Investors looking for the next information edge on Tesla (NASDAQ:TSLA) should look no further than Buffett’s Rule Number 1. Buffett often describes his large accumulation of wealth as having avoided permanent losses of capital and never speculating on stocks.
Nevertheless, reading through Tesla’s Q2 2018 results and I became truly passionate and hopeful that Tesla succeeds in its endeavour even while pigheadedly advocating that investors stay on the sidelines of its stock.
Tesla’s Q2 2018 update was filled with green shoots of optimism, that Tesla’s financials woes might soon become a thing of the past. Musk resolutely reaffirmed several times that Tesla would be cash flow positive starting Q3. While previously I would have been highly dismissive of Musk’s claims, this time the CEO’s confidence was particularly striking.
Not only did Musk straightforwardly assert that Tesla had no plans to raise equity, Musk also put a spotlight on Tesla’s senior notes, which are due in March 2019. Also, Musk stated point blank that Telsa would repay these convertibles and not refinance them.
Moreover, Musk spoke out several times how Tesla would start to significantly benefit from positive operational leverage. That Tesla’s manufacturing inefficiencies could be ironed out and costs should drastically come down over Q3 and Q4 timeframes. Additionally, Musk remained adamant that Model 3’s 25% gross margin should be right around the corner and that Musk would be ‘shocked’ if the Model 3 didn’t carry a 25% gross margin by Q2 2019.
Finally, although no less weighty was the news that Model 3 continues to gain market share, and pulling in customers not only from premium sedans, but mainstream midsized sedans owners which are trading up. One thing is certain, there is huge demand for Tesla cars.
New Forecast for 2018
Particularly noteworthy, are the strides which Tesla is taking to prudently use capital. For instance, in the quarter Tesla’s working capital use improved substantially, as shown by Tesla’s stretching of payables. When questioned about this tactic, CFO Ahuja downplayed Tesla’s financial engineering and continued to reiterate that while Tesla did benefit from delaying paying suppliers, that investors should also note Tesla’s large sales volumes and the higher gross margins on the model 3.
Another takeaway this quarter was that Tesla’s full-year capex requirements have once again been trimmed, as Tesla continues to look everywhere to improve efficiencies. As of Q1 2018 investors were told to expect full year 2018 capex requirements to came down to less than $3 billion and then, within 90 days, once again, capex requirements have been trimmed down to less than $2.5 billion.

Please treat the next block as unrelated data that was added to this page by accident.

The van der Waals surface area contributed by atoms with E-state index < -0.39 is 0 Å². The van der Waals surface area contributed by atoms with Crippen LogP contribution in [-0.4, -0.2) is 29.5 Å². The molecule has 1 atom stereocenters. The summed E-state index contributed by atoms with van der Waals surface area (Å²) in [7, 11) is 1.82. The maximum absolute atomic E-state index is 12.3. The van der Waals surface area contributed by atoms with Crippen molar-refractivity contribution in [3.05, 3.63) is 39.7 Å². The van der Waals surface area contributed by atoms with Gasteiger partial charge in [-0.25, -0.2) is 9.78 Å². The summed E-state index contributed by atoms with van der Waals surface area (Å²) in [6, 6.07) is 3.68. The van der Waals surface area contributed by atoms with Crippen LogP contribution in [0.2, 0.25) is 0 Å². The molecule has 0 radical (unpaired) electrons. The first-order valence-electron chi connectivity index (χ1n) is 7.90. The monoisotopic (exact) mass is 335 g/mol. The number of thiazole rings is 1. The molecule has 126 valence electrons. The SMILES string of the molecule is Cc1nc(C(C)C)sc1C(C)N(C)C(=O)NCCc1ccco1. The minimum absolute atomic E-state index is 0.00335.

Source: author’s calculations, morningstar.com
Without any convoluted thinking, we can spot one company in the table above which is an outlier. Investors might argue that Tesla P/Sales ratio is currently trading for less than half its 5-year average. However, when we compare Tesla with the rest of its peers, it indicates a strong level of optimism which being priced into Tesla’s stock.
We know that the car industry is highly competitive, with strong manufacturing capabilities not only in North America but in Europe and Asia too. Unlike its peers, Tesla has a spotty history of successfully mass producing vehicles, at a high scale to consistently generate GAAP cash flow from operations.
Also, by looking in the table above we can see how its peers are not only cash flow generative, but more cheaply valued too. Additionally, we should note, that many of in the industry’s risks and opportunities available to say, General Motors, are mostly the same as those available to Tesla, so there is no material reason for Tesla to be priced 10 times more expensively than General Motors.
Making serious returns is not about making a speculative gamble on stocks like Tesla. The best returns are often made by investing in boring companies when they are undervalued and under the radar; which Tesla is neither of.
We make no attempt to pick the few winners that will emerge from an ocean of unproven enterprises. We’re not smart enough to do that, and we know it.
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